6.13      Uncertainty has prevailed as to how these cases should be resolved. The ASIC's legal opinion to the Corporate Network Ltd is that the company is registered but the shares never existed and could not have been issued. Application could be made to the Supreme Court for rectification, deregistration or to be wound-up. Recent judicial trends have seen applications for rectification fail where proper procedure has not been followed. Further, as deregistration relies on the consent of shareholders and such companies do not have any valid shareholders, such an application would also fail. In the view of the Corporate Network Ltd, the lodgement of constitutions with the ASIC will avoid these problems and protect the public.[17]

Arguments against the requirement that proprietary companies should lodge a copy of their constitution

6.14      The West Australia Joint Legislative Review Committee of the Australian Society of Certified Practising Accountants, The Institute of Chartered Accountants and the Chartered Institute of Company Secretaries opposed the requirement for lodgment of constitutions on a number of grounds, including that it would place an unnecessary burden on both the ASIC and companies themselves. The Review Committee noted the following:

6.15      At its hearing on 16 August 1999, the PJSC was advised that the Review Committee had changed its position. The Review Committee now supported the inclusion of proprietary company constitutions, adding that most companies “hopefully, will take up the replaceable rules.”[19]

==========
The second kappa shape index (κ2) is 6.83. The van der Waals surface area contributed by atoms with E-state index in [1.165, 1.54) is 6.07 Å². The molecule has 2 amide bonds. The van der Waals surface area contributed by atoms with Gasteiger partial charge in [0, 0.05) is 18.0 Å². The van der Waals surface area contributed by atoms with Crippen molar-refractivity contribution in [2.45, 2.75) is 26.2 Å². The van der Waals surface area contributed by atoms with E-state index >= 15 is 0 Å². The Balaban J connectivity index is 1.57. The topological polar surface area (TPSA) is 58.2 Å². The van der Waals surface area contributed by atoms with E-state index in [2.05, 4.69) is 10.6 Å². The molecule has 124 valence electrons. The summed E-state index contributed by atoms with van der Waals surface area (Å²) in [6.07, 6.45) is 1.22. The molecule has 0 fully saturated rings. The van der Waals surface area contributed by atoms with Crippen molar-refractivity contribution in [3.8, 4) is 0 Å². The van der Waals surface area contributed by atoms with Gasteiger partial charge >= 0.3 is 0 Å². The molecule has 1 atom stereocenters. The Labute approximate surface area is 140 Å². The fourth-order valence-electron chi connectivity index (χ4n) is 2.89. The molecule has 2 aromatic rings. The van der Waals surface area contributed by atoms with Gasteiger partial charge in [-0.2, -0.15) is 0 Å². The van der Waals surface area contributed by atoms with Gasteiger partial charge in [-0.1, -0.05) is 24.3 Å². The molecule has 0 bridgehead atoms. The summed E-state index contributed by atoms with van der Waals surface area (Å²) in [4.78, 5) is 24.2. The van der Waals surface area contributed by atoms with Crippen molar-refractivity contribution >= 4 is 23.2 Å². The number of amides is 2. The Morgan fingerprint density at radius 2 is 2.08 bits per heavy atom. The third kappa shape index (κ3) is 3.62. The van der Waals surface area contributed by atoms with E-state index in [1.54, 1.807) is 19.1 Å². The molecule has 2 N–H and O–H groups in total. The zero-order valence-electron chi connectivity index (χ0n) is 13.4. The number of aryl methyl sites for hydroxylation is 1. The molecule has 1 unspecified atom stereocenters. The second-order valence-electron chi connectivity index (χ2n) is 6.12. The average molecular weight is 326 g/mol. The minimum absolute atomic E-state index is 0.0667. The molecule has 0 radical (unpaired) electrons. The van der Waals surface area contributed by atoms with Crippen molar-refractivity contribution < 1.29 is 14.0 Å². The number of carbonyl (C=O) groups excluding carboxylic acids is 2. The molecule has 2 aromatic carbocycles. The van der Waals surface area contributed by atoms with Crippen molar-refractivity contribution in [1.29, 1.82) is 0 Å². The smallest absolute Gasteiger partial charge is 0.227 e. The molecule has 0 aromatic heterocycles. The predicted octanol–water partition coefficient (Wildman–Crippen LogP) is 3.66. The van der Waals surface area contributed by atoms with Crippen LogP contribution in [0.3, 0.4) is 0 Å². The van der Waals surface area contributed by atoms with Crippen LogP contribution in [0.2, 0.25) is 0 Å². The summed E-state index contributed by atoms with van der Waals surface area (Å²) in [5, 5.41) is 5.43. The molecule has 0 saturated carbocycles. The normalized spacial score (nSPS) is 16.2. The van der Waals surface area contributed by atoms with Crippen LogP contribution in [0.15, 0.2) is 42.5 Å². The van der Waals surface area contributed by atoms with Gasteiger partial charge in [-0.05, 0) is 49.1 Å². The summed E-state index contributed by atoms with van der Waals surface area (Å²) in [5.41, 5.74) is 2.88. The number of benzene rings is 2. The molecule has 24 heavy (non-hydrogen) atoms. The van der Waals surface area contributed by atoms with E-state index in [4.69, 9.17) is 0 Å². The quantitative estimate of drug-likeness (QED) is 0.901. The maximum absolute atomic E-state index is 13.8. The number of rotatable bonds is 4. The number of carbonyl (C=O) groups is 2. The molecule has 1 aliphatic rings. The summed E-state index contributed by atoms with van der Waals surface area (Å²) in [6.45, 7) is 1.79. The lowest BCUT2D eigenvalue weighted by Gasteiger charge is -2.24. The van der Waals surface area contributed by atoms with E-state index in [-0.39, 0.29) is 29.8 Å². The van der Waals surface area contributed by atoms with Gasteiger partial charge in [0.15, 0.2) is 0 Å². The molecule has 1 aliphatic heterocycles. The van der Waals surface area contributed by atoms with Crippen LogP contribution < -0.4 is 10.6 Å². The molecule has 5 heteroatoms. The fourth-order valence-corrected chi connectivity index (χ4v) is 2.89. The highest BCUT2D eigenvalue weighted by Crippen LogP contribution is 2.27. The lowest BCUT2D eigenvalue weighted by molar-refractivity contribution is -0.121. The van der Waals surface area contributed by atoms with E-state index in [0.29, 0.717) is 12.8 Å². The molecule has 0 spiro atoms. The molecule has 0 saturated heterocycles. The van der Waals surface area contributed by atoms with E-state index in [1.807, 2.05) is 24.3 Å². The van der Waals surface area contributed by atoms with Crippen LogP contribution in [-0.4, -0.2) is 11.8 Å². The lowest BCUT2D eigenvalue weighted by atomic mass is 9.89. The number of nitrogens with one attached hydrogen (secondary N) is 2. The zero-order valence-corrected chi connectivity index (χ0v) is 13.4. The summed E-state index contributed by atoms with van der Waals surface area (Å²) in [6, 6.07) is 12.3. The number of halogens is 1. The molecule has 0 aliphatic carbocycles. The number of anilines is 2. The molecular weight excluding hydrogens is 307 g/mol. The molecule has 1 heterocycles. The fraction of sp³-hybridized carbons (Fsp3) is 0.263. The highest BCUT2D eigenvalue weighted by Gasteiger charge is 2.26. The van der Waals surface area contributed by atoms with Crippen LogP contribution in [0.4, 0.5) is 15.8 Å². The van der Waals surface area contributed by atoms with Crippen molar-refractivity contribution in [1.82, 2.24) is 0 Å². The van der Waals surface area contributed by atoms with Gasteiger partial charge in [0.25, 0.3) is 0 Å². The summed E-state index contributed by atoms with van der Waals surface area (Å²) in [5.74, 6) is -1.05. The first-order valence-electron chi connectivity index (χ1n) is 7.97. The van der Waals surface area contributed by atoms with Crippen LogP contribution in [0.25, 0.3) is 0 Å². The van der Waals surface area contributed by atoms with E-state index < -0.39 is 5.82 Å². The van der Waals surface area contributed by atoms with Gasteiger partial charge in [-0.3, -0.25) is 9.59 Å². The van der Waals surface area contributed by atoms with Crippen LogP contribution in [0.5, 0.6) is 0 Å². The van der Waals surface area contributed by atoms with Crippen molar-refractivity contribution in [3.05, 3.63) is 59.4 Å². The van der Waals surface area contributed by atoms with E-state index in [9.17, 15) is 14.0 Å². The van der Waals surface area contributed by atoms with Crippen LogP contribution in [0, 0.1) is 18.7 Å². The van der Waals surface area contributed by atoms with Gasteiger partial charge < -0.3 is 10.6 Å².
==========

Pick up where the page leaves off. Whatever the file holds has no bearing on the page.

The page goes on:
Contrary to the objective of the replaceable rules

6.16      The Australian Institute of Company Directors (AICD) and Mr Peter Jooste QC were of the view that the requirement would run counter to the ‘replaceable rules’ mechanism. Mr Jooste stated:

The object of the “replaceable rule” scheme to save on costs and to progress efficiency and uniformity in regard to companies that do not opt to adopt different internal regulations. In my view, requiring a copy to be lodged would detract from such efficiency and cost saving.[20]

6.17      The AICD contended that the requirement was inconsistent with the aim of simplicity, efficiency and streamlining of the process of setting up a company. Parties dealing with a proprietary company can request a copy of its constitution.[21]

6.18      Other grounds for opposing the proposed requirement were that:

Proposed amendments to the Replaceable Rules